Feeding with Freedom; a series. Part 5: Dealing with Treats

The other day at lunchtime, I laid out the offerings along with a plate with 2 homemade cookies on it, one for my 4 year old, and one for me.  I don’t often serve treats with a meal since my son does not always ask for it, but I like to change it up and make sure that he does not become too preoccupied with sweets and treats.  He of course ate a cookie to start and vivaciously proclaimed that he was done. I asked him to make sure his belly was full and he said it was, so I reluctantly let him down from the table. Doh!  My plan had backfired, this time. Most of the time he will eat some of his meal, then his treat, then eat more of his meal.  But this day I guess he was not too hungry and the cookie was enough to fill him up. Oh well…I still think it was worth it.

My son has plenty of access to treats.  When I say treats, I mean foods that are high in fat and sugar, and fairly low in nutrients, such as chips, fried food, candy, cookies, and other sweets.  He knows he is allowed one treat per day (and there are occasionally more), and that he is able to choose what he would like.  Sometimes he asks for a treat, others he does not.  A “treat” to him can vary from ice cream to animal cracker to chips, and occasionally fruit, but this is still widely unacceptable as a treat to him. I’m working on it.  The important thing is that he knows he can have them (though I do limit portion size) often, which takes a lot of the value and importance of treats away.

Valeria Rech Mallett2

As we as parents all know, there are treats being served up everywhere we turn.  It is a major part of life and eating these days, especially for kids.  From birthday parties to school functions to sporting events and even just snacks, opportunities for kids to enjoy sweets and other low nutrient foods are (too) many. Our children can no longer live in the normal, every day world of being a kid without being offered treats.  These types of foods are designed to be extra salty, or sweet, or just the perfect mix of the two, that make us want to eat more of them than we need. Therefore, it is so important  to teach our children to navigate the world of treats in a balanced way, especially when we are not there to look over their shoulder.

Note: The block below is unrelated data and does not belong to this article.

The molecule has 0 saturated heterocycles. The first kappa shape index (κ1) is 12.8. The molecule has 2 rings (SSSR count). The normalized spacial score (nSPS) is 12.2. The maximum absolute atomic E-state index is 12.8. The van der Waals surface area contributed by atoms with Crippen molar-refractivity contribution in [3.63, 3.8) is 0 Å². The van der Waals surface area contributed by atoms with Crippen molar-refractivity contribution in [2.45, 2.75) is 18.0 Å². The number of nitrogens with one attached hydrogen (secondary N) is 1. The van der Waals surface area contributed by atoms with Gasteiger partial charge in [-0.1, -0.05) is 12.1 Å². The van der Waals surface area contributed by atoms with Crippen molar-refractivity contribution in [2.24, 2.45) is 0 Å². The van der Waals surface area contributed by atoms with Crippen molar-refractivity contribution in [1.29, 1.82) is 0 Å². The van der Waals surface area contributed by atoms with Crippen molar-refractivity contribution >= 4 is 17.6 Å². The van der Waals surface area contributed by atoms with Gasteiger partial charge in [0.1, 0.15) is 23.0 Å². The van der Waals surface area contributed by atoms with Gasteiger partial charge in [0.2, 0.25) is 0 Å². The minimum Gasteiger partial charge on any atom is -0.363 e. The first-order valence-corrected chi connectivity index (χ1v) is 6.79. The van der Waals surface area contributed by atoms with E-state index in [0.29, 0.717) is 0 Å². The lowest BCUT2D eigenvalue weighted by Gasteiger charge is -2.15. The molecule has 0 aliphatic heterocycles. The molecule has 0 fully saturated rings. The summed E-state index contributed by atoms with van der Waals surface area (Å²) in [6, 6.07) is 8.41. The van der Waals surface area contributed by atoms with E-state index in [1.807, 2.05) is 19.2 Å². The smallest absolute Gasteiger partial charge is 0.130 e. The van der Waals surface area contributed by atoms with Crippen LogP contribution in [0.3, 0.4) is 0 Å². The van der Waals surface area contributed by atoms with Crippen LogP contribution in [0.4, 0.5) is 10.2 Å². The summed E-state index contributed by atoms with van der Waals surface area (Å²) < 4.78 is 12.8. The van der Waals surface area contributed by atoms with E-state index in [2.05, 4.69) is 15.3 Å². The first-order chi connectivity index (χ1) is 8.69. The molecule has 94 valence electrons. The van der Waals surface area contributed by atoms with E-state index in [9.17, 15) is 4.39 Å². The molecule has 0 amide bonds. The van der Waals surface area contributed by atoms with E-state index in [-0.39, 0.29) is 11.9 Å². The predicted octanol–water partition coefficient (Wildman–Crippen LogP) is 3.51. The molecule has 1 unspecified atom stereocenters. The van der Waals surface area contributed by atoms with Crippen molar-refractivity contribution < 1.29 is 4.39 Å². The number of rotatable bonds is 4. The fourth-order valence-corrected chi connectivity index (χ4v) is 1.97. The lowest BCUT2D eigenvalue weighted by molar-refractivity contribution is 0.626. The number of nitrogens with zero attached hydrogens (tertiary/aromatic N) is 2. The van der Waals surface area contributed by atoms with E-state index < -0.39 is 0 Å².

Here are a few good guidelines for helping children develop a healthy relationship with sweets and treats:

  • Do not use sweets and treats as a reward.  Treats then become more valuable than other foods and hence more desirable.
  • Do not withhold treats.  By telling a child they must eat X, Y, and Z in order to get their treat, pressure is being applied, which sets a negative tone for the meal. To read more about pressure at mealtimes see Part 3 of this series.
  • Serve sweets and treats along with the regular meal.  Limit portion size, but allow your child to eat their treat at whatever point in the meal they like.  This also takes away a lot of the perceived value in the treat and lets children know that they are readily available.  In my case, it also prevents my son from rushing through his meal so he can have his treat.
  • Serve treat foods such as fries or chips with a meal on occasion, and allow your child to eat as much of them as they want.
  • Serve sweets during snack time in an unlimited amount on occasion (like a plate of cookies on the table) and allow your child to eat as much of them as they would like. This takes away the “forbidden” status of treats and sweets, and does not compete with other foods since they are served for snack.  Also, it doesn’t take too many times for a child to eat too many cookies to realize that more than a couple will just make their belly hurt!

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Using these techniques are especially helpful for the child who seems “obsessed” with sweets.  When sweets and treats are withheld, children become fixated on them and will often overeat treats when they gain access to them. By providing ample opportunities to enjoy treats in small portions, children can learn to regulate their intake and enjoy treats without becoming preoccupied.  The key here is small portions–provide opportunities to enjoy treats but do not grant unlimited access except on occasion. Making treat foods too readily available can lead to weight gain over time, and can also prevent children from learning to like more nutritious, whole foods.

The portion control used with treat foods may seem somewhat counterintuitive to the Division of Responsibility,      (read more about the Division of Responsibility in Feeding here) which allows children to decide how much to eat from what is offered.  Therefore, allowing a child to have unlimited sweets on occasion eliminates that feeling of “scarcity” that could develop around the controlling of treat portions.

Achieving balance when it comes to sweets and treats can be difficult, and will be different depending on the child and their liking for these foods. Children are born with an innate liking for sweets, but some just naturally have more of an interest in sweets than others. I have always been careful to not make a big deal about treats with my son, and I think this has contributed to his healthy relationship with them.  Depending on his mood, he will leave half a cupcake or other sweet uneaten when he’s had his fill, because he knows there will be more treats in days ahead. I have noticed his preference for sweets increasing as he gets older, and I am just trying to be aware, responsive, and calm about the whole thing.

The techniques here may seem a little different, and you may be doubting that they will work with your children.  I encourage you to try them out for a while and see if it helps to alleviate some of the special powers that treats and sweets seem to hold over our children.  I’d love to hear how you handle treats at your house!